If that's so, larger ail throws may not help much. Elv expo might, but you'll need to give more down pressure as you turn through the bottom half of the loop.

Hope to see a nicely painted wing soon!


Dedicated foam bender
If you can think to do it during flight (I know I often forget) try to treat it like a modified slow roll since there is no rudder. It's pretty much what Dan said by releasing any back pressure(up) on the stick as it rolls and feeding in some forward pressure(down) as it rolls inverted. Make sure to take it up high enough to recover if bad things happen! This is how I do rolls with my delta which is elevons only as well...
Hey everyone,

Unfortunately the Toronto area got hit with a pretty big rain storm. Lots of flooding so the test flight/video will have to wait a few days.

Thanks for your patience.


Active member
In your original post you did ask what might make your plane fly better.

I would take the time to radius all the leading edges. A square edge has 3 times the drag of a round one. Although leading edge drag is only a relatively small part of the total but in your design you have a lot of leading edge!
Then I would 'bury' the servos into the foam so that their bottom edge was flush with the under surface.
Next I would sand down the trailing edges as much as I could with a gradual taper leading to a thin edge. There is less benefit doing this than the rounded leading edge but every little helps.

If I was feeling really picky I would bury all the other components as much as possible and do away with those hinged top surfaces all together.

Flying 'better' tends to be a bit subjective but I bet with the mods described above it would take noticeably less power to do it or put another way you would have more to spare! :)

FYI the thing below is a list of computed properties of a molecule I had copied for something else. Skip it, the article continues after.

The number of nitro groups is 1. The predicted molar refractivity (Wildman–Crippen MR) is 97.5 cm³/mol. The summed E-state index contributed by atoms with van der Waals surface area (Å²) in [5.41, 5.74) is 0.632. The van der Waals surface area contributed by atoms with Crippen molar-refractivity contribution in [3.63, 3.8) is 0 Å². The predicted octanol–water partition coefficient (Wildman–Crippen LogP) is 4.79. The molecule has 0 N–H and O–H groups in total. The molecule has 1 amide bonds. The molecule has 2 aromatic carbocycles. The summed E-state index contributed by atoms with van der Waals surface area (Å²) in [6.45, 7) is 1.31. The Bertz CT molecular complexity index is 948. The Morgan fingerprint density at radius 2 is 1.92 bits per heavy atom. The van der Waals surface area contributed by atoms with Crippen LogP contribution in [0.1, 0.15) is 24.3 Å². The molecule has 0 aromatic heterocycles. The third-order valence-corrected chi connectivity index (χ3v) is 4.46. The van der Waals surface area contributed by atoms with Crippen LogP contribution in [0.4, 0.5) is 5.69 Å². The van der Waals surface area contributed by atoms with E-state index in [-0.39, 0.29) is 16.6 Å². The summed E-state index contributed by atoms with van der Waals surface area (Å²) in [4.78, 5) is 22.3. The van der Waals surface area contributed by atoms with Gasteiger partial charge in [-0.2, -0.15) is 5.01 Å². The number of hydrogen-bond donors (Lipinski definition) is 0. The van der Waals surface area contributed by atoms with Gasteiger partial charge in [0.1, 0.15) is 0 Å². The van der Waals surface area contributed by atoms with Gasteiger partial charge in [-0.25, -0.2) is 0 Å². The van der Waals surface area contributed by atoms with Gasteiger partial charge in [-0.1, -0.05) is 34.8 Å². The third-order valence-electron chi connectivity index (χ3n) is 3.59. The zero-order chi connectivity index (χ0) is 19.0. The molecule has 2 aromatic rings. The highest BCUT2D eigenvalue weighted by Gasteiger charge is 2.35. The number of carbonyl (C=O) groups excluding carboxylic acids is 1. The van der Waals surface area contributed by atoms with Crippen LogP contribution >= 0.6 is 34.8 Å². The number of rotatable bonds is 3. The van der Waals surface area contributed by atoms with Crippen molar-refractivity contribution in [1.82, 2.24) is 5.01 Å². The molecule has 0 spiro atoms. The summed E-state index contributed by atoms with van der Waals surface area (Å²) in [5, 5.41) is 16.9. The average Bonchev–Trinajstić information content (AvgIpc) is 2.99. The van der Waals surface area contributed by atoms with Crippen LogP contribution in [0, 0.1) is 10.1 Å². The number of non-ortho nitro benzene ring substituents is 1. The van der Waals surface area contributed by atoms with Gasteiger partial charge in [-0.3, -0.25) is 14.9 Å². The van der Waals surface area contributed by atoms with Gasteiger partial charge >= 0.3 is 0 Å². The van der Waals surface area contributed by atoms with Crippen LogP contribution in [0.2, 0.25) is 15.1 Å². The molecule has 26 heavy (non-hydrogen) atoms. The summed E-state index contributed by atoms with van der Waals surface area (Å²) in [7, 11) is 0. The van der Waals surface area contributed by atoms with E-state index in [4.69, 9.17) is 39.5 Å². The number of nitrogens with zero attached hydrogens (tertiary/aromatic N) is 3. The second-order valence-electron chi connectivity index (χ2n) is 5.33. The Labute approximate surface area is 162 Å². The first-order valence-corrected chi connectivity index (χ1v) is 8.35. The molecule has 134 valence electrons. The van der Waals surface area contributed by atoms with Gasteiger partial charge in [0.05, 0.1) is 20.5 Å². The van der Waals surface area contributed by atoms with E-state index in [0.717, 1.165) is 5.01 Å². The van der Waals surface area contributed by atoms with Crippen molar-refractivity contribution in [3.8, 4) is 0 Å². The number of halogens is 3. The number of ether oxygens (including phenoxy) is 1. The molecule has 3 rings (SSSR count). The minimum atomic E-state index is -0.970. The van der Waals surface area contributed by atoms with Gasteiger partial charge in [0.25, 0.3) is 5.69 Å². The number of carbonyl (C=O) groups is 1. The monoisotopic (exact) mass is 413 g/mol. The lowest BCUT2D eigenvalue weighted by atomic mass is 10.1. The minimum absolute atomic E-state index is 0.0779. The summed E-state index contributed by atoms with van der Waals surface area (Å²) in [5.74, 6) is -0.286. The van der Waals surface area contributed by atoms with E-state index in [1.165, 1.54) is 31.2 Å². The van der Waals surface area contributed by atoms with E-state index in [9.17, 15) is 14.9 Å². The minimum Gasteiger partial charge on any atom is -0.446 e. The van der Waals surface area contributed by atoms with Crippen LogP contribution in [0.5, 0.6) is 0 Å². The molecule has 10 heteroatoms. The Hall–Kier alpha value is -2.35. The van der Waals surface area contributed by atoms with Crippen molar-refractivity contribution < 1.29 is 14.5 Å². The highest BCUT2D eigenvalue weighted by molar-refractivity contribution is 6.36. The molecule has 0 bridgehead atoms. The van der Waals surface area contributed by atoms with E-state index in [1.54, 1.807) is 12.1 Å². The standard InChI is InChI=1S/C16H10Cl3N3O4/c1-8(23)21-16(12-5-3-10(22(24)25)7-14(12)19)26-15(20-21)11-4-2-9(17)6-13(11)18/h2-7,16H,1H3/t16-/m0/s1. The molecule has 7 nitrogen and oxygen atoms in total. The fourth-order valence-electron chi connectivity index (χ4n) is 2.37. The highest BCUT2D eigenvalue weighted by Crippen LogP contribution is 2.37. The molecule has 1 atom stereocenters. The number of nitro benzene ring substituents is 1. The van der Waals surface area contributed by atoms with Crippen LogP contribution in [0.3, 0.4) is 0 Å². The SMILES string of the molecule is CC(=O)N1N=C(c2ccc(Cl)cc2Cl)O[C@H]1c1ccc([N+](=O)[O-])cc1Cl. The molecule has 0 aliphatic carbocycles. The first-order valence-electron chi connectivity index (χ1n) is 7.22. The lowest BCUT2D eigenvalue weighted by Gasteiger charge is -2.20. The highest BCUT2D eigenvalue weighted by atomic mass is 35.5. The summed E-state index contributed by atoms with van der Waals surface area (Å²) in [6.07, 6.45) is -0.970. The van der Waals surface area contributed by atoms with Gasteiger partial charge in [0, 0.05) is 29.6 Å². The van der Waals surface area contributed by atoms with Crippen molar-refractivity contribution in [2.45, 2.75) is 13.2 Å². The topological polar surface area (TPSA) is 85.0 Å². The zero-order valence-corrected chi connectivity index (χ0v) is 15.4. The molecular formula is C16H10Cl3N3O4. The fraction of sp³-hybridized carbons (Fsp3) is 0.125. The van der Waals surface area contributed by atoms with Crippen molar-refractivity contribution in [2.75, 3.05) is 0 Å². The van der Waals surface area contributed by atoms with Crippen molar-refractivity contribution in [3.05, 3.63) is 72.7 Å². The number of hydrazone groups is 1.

HI quorneng,

Thanks for all those tips! I have chamfered the leading edge but I will take the time to radius them.

As for the top piece, I'll see how it flies first, then I'll see if I can make a low profile detachable cover for the electronics to replace the top.

I've also read that you lose something like 20-30% of your control surface efficiency if there is a gap between the surface and the body. The ailerons are flush since I'm using the foamboard paper as the hinge, but the elevons have a small gap since I'm using plastic hinges. Has anyone heard of this or noticed a large difference in control?


Active member
A gap is actually more about loss of the overall wing efficiency than the control surface itself.
Full size gliders go to great lengths to seal all control surface gaps and maintain the exact wing profile.

Any loss of effectiveness of the control surface due to the gap is much reduced in model sizes due to the relative thickness of the boundary layer which remains more or less constant.
Very little air gets through a 1mm gap but scale it up to full size (say 8mm) and take into account the higher wing loading and the air flow from bottom to top becomes significant.

I must say I like using full length top surface tape hinges for ailerons. Not so much to seal the gap (which of course it does) but because it is simple to do and maintains a smooth upper surface.
Last edited:
Ok so I managed to get out to test out the plane in the pics for a few minutes. Also managed to grab a few good clips of it flying.

That's the good news. The bad news is that there is quite a noticeable difference in handling since I added all the new panels. I also crashed it pretty hard nose in so I've started to build a revision 2 that more closely resembles the initial plane with some minor modifications.